These acids also act on other pro-inflammatory molecules such as cyclooxygenase and the complement system (5) and have shown their effectiveness on inflammatory illnesses such as asthma, rheumatoid arthritis and osteoarthritis. They inhibit the nuclear factor Kappa-B (NF-KB), a transcription factor involved in the inflammation response and in illnesses such as rheumatoid arthritis and bronquial asthma; and also inhibit human leukocyte elastase, a protease (enzyme which degrades peptide bonds of other proteins) released by inflammation and hypersensibility (7). It also has anti-allergic properties associated with the inhibition of the degranulation of mast cells, cells involved in allergic reactions (8).
A laboratory test showed the potential use of boswellia extracts in case of arthritis: there was a reduction of pro-inflammatory cytokines, an increase in the levels of interleukin-10 (anti-inflammatory cytokine) and a modulation of oxidative stress after the administration of boswellia extract (9).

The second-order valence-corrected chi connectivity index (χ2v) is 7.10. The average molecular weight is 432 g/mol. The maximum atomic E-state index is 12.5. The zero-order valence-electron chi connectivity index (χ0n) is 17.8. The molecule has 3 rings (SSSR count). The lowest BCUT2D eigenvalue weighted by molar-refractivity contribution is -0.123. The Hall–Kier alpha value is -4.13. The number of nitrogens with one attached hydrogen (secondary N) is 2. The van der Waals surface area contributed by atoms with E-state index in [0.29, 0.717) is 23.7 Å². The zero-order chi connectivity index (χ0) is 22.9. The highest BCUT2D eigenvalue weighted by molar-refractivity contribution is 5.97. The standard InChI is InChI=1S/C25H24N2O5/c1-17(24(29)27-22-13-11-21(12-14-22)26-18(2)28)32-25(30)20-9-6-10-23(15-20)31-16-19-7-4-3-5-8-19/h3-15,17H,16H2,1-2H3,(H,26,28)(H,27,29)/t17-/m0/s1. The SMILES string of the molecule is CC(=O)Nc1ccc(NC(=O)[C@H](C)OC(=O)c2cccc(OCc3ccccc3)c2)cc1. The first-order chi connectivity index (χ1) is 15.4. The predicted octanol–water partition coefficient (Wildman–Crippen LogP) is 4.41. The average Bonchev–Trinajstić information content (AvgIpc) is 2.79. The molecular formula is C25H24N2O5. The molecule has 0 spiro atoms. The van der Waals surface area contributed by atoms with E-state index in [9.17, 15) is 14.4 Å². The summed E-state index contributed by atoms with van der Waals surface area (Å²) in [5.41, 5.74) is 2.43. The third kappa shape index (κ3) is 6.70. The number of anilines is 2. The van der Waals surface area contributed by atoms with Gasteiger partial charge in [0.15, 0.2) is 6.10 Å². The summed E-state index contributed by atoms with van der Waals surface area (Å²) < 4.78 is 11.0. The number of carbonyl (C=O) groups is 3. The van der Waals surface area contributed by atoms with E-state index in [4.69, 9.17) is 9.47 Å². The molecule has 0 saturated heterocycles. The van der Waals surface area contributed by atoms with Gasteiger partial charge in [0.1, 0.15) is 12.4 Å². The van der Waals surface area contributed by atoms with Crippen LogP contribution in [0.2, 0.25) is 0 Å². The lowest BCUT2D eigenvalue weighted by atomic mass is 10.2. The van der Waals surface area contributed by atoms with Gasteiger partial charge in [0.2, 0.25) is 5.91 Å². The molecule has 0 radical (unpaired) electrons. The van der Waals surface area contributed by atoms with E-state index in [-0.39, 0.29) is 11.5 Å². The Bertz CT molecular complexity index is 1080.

Finally an analgesic effect has also been observed, with a study of healthy persons showing an increase in the pain threshold and of pain tolerance after the ingestion of extract of B. serrata (5).
- Micropropagation and non-steroidal anti-inflammatory and anti-arthritic agent boswellic acid production in callus cultures of Boswellia serrata Roxb. Nikam et al. (2013) Physiol Mol Biol Plants 19(1): 105–116.
- Boswellia serrata, a potential antiinflammatory agent: an overview. Siddiqui (2011) Indian J Pharm Sci 73(3): 255-261.
- The effects of aqueous extract of Boswellia Serrata on hippocampal region CA1 and learning deficit in kindled rats. Jalili et al. (2014) Research in Pharmaceutical Sciences 9(5): 351-358.
- The comparative study of acetyl-11-keto-beta-boswellic acid (AKBA) and aspirin in the prevention of intestinal adenomatous polyposis in APCMin/+ mice. Wang et al. (2014) Drug Discov Ther 8(1): 25-32.